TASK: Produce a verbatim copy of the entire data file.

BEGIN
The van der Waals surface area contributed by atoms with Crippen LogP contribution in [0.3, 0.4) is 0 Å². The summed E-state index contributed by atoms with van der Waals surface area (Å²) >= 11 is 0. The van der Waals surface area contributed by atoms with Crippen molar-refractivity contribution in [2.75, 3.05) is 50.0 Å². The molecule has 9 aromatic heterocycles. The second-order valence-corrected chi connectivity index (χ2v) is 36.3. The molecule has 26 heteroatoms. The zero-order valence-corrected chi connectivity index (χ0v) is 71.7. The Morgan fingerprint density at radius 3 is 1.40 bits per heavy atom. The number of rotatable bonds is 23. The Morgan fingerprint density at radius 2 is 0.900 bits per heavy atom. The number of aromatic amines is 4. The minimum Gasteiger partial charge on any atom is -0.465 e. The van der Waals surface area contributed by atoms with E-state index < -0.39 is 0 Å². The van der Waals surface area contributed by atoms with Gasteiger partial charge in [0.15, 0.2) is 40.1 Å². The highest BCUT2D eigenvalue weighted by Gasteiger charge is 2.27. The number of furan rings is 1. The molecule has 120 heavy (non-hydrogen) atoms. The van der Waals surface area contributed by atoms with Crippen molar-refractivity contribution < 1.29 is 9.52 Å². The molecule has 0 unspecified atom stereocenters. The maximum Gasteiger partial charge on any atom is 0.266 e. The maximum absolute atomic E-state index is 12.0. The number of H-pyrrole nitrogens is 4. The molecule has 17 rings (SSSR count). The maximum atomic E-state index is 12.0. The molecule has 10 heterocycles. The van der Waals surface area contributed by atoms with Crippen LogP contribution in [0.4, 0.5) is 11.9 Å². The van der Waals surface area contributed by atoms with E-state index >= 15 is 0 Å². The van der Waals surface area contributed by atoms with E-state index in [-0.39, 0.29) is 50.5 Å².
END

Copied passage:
The van der Waals surface area contributed by atoms with Crippen LogP contribution in [0.3, 0.4) is 0 Å². The summed E-state index contributed by atoms with van der Waals surface area (Å²) >= 11 is 0. The van der Waals surface area contributed by atoms with Crippen molar-refractivity contribution in [2.75, 3.05) is 50.0 Å². The molecule has 9 aromatic heterocycles. The second-order valence-corrected chi connectivity index (χ2v) is 36.3. The molecule has 26 heteroatoms. The zero-order valence-corrected chi connectivity index (χ0v) is 71.7. The Morgan fingerprint density at radius 3 is 1.40 bits per heavy atom. The number of rotatable bonds is 23. The Morgan fingerprint density at radius 2 is 0.900 bits per heavy atom. The number of aromatic amines is 4. The minimum Gasteiger partial charge on any atom is -0.465 e. The van der Waals surface area contributed by atoms with E-state index < -0.39 is 0 Å². The van der Waals surface area contributed by atoms with Gasteiger partial charge in [0.15, 0.2) is 40.1 Å². The highest BCUT2D eigenvalue weighted by Gasteiger charge is 2.27. The number of furan rings is 1. The molecule has 120 heavy (non-hydrogen) atoms. The van der Waals surface area contributed by atoms with Crippen molar-refractivity contribution < 1.29 is 9.52 Å². The molecule has 0 unspecified atom stereocenters. The maximum Gasteiger partial charge on any atom is 0.266 e. The maximum absolute atomic E-state index is 12.0. The number of H-pyrrole nitrogens is 4. The molecule has 17 rings (SSSR count). The maximum atomic E-state index is 12.0. The molecule has 10 heterocycles. The van der Waals surface area contributed by atoms with Crippen LogP contribution in [0.4, 0.5) is 11.9 Å². The van der Waals surface area contributed by atoms with E-state index >= 15 is 0 Å². The van der Waals surface area contributed by atoms with E-state index in [-0.39, 0.29) is 50.5 Å².